West Briton, 19 February 1847
Before GILBERT HAMLEY, Esq., deputy-coroner.
On Monday last, at Calstock, on view of the body of JOHN HONEYCOMBE. It
appeared that deceased, for some time past, had been addicted to
drinking. [When he came home on the Saturday previous, he seemed well to
his neighbours. Hearing noise of a man groaning in the night, the
neighbour knocked on the wall, thinking him to be tipsy. Next morning
his door was locked. Neighbours broke in, and found him dying. Sent for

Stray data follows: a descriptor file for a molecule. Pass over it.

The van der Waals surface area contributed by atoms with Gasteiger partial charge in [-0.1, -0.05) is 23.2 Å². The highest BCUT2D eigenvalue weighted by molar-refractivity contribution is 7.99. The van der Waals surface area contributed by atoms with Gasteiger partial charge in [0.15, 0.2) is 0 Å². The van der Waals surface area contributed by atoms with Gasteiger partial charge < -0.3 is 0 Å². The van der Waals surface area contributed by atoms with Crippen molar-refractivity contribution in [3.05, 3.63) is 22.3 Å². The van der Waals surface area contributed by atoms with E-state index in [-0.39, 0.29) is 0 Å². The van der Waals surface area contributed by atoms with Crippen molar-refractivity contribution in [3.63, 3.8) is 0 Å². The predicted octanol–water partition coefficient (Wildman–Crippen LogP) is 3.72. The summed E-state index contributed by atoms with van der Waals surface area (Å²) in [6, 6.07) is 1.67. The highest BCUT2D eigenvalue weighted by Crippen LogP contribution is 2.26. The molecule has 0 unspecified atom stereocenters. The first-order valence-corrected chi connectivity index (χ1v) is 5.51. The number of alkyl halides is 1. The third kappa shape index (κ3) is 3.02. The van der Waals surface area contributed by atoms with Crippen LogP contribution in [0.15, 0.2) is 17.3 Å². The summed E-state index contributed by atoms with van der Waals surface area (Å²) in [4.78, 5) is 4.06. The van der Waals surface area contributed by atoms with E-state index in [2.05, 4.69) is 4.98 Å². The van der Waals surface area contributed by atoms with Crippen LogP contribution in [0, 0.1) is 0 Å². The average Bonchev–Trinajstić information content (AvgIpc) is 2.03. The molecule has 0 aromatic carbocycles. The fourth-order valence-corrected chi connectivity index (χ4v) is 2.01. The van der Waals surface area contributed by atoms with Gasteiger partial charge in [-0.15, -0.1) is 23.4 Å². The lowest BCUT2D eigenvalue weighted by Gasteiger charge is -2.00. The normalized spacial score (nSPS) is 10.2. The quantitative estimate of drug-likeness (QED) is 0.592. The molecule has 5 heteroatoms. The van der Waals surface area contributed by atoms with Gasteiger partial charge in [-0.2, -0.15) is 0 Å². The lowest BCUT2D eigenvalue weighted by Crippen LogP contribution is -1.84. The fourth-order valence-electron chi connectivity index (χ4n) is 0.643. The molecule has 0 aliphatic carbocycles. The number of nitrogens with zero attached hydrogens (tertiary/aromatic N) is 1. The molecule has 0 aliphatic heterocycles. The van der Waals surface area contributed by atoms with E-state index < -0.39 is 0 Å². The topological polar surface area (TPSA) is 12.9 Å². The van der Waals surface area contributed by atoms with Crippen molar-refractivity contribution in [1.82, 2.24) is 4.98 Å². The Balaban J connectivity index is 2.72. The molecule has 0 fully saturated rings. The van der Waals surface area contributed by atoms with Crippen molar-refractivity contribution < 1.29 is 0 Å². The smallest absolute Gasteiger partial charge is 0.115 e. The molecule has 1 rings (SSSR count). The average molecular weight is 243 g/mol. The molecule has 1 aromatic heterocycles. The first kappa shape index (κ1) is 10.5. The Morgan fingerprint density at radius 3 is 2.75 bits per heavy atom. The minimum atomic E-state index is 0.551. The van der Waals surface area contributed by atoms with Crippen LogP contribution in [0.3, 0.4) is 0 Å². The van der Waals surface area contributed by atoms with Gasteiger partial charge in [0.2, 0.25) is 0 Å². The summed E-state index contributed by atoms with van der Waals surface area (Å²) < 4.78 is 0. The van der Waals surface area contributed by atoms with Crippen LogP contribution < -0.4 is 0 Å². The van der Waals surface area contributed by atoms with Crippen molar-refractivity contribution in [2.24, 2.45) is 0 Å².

a surgeon, Mr. JONES, but he died just after surgeon arrived. He had
been very miserly in his habits since youth, and accumulated some money,
and possessed property,
including the house in which he lived and several adjoining houses. On
the coroner and jury entering the house, they found him lying on three
narrow boards with no bedding on them, and merely an old counterpane to
cover him. The jury waited for the surgeonís report, which stated
deceased had died from apoplexy.] Verdict accordingly.